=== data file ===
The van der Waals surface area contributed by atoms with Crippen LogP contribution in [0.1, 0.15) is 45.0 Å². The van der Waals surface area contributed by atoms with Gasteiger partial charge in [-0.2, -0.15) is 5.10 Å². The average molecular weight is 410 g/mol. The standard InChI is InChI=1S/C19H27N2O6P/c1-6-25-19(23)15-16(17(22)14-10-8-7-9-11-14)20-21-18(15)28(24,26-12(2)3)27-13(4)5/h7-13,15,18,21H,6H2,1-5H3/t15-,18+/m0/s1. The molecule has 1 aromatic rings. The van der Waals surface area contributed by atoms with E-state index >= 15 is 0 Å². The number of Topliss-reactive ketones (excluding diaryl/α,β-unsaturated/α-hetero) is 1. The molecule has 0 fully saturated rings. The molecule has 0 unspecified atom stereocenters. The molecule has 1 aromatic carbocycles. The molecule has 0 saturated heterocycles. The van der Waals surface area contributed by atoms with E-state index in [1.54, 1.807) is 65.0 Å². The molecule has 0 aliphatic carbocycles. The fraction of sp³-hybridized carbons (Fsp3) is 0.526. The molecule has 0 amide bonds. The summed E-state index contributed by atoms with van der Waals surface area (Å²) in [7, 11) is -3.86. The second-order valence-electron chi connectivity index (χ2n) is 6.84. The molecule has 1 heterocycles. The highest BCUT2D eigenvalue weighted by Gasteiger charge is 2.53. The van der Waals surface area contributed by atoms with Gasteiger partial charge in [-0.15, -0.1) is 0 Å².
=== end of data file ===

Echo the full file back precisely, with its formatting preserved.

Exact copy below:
The van der Waals surface area contributed by atoms with Crippen LogP contribution in [0.1, 0.15) is 45.0 Å². The van der Waals surface area contributed by atoms with Gasteiger partial charge in [-0.2, -0.15) is 5.10 Å². The average molecular weight is 410 g/mol. The standard InChI is InChI=1S/C19H27N2O6P/c1-6-25-19(23)15-16(17(22)14-10-8-7-9-11-14)20-21-18(15)28(24,26-12(2)3)27-13(4)5/h7-13,15,18,21H,6H2,1-5H3/t15-,18+/m0/s1. The molecule has 1 aromatic rings. The van der Waals surface area contributed by atoms with E-state index >= 15 is 0 Å². The number of Topliss-reactive ketones (excluding diaryl/α,β-unsaturated/α-hetero) is 1. The molecule has 0 fully saturated rings. The molecule has 0 unspecified atom stereocenters. The molecule has 1 aromatic carbocycles. The molecule has 0 saturated heterocycles. The van der Waals surface area contributed by atoms with E-state index in [1.54, 1.807) is 65.0 Å². The molecule has 0 aliphatic carbocycles. The fraction of sp³-hybridized carbons (Fsp3) is 0.526. The molecule has 0 amide bonds. The summed E-state index contributed by atoms with van der Waals surface area (Å²) in [7, 11) is -3.86. The second-order valence-electron chi connectivity index (χ2n) is 6.84. The molecule has 1 heterocycles. The highest BCUT2D eigenvalue weighted by Gasteiger charge is 2.53. The van der Waals surface area contributed by atoms with Gasteiger partial charge in [-0.15, -0.1) is 0 Å².